This question already has an answer here:

Before anything I have say that I have no experience with cryptography, at all. Anyway, I have a laptop with Windows 10 and an SSD. I don't want to use BitLocker since I don't trust Microsoft in this matter.

I've read that TrueCrypt 7.1a is still safe despite being abandoned by the developers, but everything I've read was from about 2 years ago, so I don't know if it still is a good alternative.

I'm also considering VeraCrypt, but some people say isn't safe because it wasn't audited yet. So, what are some good and reliable open source alternatives to encrypt my system?

marked as duplicate by Xander, RoraΖ, Iszi, user45139, Mark Sep 10 '15 at 19:27

This question has been asked before and already has an answer. If those answers do not fully address your question, please ask a new question.

  • 1
    @RoraΖ That's still from a year ago, I think that's a lot of time in this case. – ItsMeArthur Sep 10 '15 at 16:02
  • 1
    If your drive and BIOS support FDE (full disk encryption) that is the best option - performance is much better than software encryption – paj28 Sep 10 '15 at 18:01
  • 3
    For what it's worth, there's basically no point in encrypting anything while running an OS you don't trust. If you think Microsoft has backdoored BitLocker (and, having briefly worked on it for Win7, at least at that time I saw no evidence of this), why do you think they won't also keylog (or otherwise extract) your TrueCrypt (or whatever) passphrase / key? Or simply wait for you to decrypt the volume, then mirror off the bits? – CBHacking Sep 10 '15 at 19:04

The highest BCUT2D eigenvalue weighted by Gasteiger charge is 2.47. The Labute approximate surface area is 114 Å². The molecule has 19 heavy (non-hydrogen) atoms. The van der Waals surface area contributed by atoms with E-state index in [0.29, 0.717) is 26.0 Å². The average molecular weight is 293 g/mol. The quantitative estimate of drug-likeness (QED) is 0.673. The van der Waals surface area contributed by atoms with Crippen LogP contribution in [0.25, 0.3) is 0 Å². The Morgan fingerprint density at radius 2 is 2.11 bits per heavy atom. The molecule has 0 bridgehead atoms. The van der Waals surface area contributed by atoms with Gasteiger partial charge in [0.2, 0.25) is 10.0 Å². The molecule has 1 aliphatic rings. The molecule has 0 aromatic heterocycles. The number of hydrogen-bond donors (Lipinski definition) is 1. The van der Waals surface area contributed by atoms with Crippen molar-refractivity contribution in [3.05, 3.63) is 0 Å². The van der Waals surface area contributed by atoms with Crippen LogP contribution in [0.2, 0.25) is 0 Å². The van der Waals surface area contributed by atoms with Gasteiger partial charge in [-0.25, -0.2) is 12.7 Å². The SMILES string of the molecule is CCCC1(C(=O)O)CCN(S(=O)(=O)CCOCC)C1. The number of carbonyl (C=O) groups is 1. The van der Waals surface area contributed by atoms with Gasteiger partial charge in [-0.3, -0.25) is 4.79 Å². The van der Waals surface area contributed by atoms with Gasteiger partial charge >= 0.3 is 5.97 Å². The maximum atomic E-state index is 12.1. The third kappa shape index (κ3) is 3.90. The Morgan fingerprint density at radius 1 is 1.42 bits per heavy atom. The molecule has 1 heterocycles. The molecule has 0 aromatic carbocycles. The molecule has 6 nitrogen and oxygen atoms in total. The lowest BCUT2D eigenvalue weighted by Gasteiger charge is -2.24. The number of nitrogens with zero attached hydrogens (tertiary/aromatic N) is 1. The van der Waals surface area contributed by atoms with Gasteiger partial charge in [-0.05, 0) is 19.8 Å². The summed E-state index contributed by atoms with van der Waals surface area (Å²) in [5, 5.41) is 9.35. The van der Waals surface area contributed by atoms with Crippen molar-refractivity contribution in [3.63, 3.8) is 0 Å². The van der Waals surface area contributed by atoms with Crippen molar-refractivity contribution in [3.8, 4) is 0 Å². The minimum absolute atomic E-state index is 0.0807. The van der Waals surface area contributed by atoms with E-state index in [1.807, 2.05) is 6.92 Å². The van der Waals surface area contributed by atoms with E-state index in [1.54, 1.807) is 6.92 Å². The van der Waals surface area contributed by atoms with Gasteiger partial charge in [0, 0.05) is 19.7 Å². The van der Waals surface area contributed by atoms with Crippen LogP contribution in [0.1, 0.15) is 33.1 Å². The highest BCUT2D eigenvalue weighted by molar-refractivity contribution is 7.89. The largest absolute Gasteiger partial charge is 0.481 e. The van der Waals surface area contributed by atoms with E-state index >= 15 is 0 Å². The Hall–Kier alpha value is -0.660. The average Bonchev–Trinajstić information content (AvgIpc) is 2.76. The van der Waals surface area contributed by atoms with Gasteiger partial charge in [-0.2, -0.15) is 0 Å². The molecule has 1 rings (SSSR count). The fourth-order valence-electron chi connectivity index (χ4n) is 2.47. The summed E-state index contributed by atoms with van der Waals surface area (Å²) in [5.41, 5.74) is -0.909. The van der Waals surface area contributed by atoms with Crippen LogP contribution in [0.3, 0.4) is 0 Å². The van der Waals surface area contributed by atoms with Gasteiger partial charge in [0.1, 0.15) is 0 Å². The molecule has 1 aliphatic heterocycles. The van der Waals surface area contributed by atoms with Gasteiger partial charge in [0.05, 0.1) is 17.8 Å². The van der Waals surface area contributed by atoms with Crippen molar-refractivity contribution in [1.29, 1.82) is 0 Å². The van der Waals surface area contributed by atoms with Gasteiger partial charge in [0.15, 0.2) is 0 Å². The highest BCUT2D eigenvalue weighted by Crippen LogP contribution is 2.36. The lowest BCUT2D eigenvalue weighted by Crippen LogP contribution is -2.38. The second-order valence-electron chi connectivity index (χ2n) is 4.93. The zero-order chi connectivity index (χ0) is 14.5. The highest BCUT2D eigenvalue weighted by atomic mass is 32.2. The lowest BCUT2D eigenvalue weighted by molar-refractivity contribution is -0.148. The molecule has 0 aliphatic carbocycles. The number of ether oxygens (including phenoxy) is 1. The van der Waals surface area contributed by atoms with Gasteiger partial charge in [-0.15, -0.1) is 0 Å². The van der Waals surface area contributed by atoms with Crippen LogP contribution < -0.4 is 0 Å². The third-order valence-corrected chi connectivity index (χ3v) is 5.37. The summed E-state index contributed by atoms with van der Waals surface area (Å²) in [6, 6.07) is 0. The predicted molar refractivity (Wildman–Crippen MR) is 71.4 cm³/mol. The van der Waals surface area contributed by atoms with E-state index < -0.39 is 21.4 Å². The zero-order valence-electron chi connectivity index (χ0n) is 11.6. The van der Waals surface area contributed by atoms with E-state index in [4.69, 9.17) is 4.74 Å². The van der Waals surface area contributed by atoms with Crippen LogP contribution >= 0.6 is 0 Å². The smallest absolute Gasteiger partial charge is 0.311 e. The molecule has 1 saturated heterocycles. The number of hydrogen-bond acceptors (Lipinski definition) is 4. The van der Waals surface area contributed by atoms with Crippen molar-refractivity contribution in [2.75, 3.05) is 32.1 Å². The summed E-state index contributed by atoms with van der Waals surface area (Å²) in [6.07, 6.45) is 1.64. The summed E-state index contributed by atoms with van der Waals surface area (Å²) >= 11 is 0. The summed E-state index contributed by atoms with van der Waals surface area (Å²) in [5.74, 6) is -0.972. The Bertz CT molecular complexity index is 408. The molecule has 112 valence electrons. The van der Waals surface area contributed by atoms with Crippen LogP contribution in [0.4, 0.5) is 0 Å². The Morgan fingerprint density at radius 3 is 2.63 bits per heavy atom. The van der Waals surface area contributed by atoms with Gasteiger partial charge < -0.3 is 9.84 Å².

TrueCrypt is still very reliable encryption software. Of course, the key that set is, well the "key" (pun somewhat intended). There are multiple reliable encryption tools for your operating system, most people here won't list them off because of course they may be the creators of said software. I can tell you from personal experience that TrueCrypt, Bitlocker and VeraCrypt are very reliable encryption softwares. Read blogs regarding the matter, and make the decision based upon that. Of course, ever crappy encryption software can be a pain to crack if your encryption key is very secure.

Best of luck in your search, and if you have questions about others, add a comment I will gladly give my 2 cents, as I'm sure others on here will as well.

Not the answer you're looking for? Browse other questions tagged or ask your own question.